Washington: Despite differences over various foreign policy issues, both President Barack Obama and his Republican rival Mitt Romney share a common ground when it comes to the US policy of support towards India and Japan, key members of both the campaigns have said.

The Obama and Romney campaigns, during a discussion hosted by the Brookings Institute, a prestigious Washington based think-tank, also appeared to be agreeing over their policy towards Pakistan.

"I think India is an area where we've had a lot of, frankly, continuity and bipartisan support. India is an important security partner on Thursday. Our military relationship has never been closer. That is growing," said Michele Flournoy, co-chair of the National Security Advisory Committee of Barack Obama's 'Obama for America' campaign.

Referring to joint military exercises between India and the US, Flournoy said New Delhi  "exercises more" with the US than with any other country and both the countries were growing their cooperative efforts on counter piracy and other things in the Indian Ocean.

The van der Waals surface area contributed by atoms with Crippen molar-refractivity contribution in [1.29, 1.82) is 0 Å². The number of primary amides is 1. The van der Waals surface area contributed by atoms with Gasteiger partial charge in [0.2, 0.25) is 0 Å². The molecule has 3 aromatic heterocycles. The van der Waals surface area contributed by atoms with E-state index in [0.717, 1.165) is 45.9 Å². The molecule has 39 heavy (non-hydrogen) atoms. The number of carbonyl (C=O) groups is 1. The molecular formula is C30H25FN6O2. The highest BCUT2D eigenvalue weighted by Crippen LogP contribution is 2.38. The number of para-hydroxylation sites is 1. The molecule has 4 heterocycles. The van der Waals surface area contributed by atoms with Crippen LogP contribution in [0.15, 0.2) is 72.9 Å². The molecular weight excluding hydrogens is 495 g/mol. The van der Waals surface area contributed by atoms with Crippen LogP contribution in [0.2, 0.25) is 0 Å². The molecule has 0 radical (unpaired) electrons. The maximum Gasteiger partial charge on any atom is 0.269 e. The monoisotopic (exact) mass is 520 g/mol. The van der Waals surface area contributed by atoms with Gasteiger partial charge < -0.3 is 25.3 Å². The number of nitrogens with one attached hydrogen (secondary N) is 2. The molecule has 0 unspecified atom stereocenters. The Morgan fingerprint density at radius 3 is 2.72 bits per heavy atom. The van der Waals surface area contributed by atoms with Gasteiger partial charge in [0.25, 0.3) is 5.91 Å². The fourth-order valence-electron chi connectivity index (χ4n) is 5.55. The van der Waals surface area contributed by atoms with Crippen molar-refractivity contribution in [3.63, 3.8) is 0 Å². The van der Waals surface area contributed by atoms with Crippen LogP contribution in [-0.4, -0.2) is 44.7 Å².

Terming India a "very powerful partner" of the US in Asia with which it shares a number of "common values", Flournoy said the Obama Administration has "invested a lot" in the relationship between the two nations.

"The President's first state dinner was for the Indian Prime Minister," she said.

Rich Williamson, senior adviser for Foreign and Defence Policy of 'Romney for President' campaign, also agreed with Flournoy's views and praised the Bush administration for "strengthening and renewing" relationship with India.

On Pakistan, both agreed that the situation in Pakistan is difficult and relationship is complicated one, with Williamson arguing that the US should look at conditionality for its aid to Pakistan, given its continued tolerance to the Taliban forces.


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